Tag Archives: Wintering

Christmas – Bees and Wintering

Christmas is one of the four quarter days which mark the changing of the seasons.

The four quarter days are:

  • Lady day or the Feast of the Annunciation 25th March;
  • Midsummer’s day around 25th June;
  • Michaelmas 29th September;
  • Christmas 25th December – lest we forget – fat chance.

They all approximately coincide with either an equinox or a solstice.

Continue reading Christmas – Bees and Wintering

Michaelmas – Bees and Wintering

Michaelmas, or the Feast of St.Michael, is one of the four quarter days which mark the changing of the seasons.

The four quarter days are:

  • Lady day or the Feast of the Annunciation 25th March;
  • Midsummer’s day around 25th June;
  • Michaelmas 29th September;
  • Christmas 25th December – lest we forget – fat chance.

They all approximately coincide with either an equinox or a solstice. Continue reading Michaelmas – Bees and Wintering

How to Stop Robbing Bees or Wasps

August is a wicked month and the bees are at their very worst: the major summer flows have dried up and the ivy is weeks away. The bees will beg, borrow or steal to build themselves up for winter.

Of course neither begging nor borrowing is open to them but they know how to steal!

Once robbing has started it is very difficult to stop so the best thing to do is try and prevent it from starting.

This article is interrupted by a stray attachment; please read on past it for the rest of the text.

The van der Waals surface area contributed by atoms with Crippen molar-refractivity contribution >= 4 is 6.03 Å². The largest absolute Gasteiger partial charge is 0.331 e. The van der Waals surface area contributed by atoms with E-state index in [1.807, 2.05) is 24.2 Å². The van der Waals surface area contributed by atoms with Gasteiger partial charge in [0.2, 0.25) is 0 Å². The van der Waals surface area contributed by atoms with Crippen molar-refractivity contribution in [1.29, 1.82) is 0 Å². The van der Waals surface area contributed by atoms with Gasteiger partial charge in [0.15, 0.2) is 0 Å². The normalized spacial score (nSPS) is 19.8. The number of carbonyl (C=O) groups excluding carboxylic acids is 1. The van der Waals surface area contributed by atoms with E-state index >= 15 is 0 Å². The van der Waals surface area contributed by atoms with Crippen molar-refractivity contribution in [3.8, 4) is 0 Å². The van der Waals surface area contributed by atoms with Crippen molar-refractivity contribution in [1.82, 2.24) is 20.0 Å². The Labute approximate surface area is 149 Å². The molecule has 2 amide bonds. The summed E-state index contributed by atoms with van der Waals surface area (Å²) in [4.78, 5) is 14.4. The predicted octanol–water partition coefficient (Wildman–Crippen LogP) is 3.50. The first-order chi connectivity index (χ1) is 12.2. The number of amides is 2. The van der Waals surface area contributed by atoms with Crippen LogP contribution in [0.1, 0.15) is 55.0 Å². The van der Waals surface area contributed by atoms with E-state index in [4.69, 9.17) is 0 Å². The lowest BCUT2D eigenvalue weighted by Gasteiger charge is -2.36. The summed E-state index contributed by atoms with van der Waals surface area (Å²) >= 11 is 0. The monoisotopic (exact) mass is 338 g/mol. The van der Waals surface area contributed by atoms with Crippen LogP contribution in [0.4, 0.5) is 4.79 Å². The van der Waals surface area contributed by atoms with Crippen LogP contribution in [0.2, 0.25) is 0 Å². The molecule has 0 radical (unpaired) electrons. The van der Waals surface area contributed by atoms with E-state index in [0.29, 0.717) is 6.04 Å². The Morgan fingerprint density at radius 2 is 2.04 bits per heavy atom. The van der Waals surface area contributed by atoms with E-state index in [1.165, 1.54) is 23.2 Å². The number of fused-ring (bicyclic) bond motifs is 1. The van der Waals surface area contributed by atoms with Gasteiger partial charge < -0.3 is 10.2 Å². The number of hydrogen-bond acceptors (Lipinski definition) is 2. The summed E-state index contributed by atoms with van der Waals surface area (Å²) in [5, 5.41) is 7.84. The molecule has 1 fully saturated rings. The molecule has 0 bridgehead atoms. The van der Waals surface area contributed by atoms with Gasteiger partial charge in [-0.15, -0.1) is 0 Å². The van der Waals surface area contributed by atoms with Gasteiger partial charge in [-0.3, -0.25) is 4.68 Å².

Here’s how: Continue reading How to Stop Robbing Bees or Wasps

What to do with queenless Apideas

An annual quandry for beekeepers is – what to do with all those queenless Apideas at the end of the queen-rearing season.

Most advice is to set the Apidea over a nuc and unite the two but this often comes to one sort of sticky end or another and is less viable when you have a number of them.

Here’s a neat alternative: Continue reading What to do with queenless Apideas

Importance of Pollen

A good supply of pollen is essential to a honeybee colony because…

… bees cannot live on honey alone. While the sugars in honey supply the bees’ energy needs, in addition they require the protein, fats, minerals and the miscellaneous dietary supplements found in pollen. The protein content of the pollen of different plants is variable but generally very high, containing amounts comparable with peas and beans (Witherell), or seeds and peanuts (Dietz). Continue reading Importance of Pollen

How to unite bees – the Newspaper Method

The most common scenarios when you might want to unite two colonies of bees include:

  • When one of them is queenless;
  • When one of them has a vile queen and you are about to make them queenless;
  • When one or both colonies are too weak in the approach to winter.

Most bee books will tell you to unite the two using the ‘newspaper method’ Continue reading How to unite bees – the Newspaper Method

How to unite bees – the Third Box Principle

Rationale

Once upon a time I used to keep mice. They don’t swarm but they are territorial and they do fight. If you try to introduce two mice, of any or either sex, by simply dropping one into the cage of the other they will fight. However, if you put the two of them together in a third cage they will get along like a house on fire. This is what I call ‘the third box principle’ and the same thing applies with bees.

Before we go any further I should state that the Third Box Principle is not an explanation of bee behaviour but it is a model which helps the beekeeper to ‘put a handle’ on what is observed. It is also a particularly helpful thing to know when you are in the thick of the latest bee conundrum and wondering what the hell to do next – it can give you extra options.

Here are some useful things to do with it:

Continue reading How to unite bees – the Third Box Principle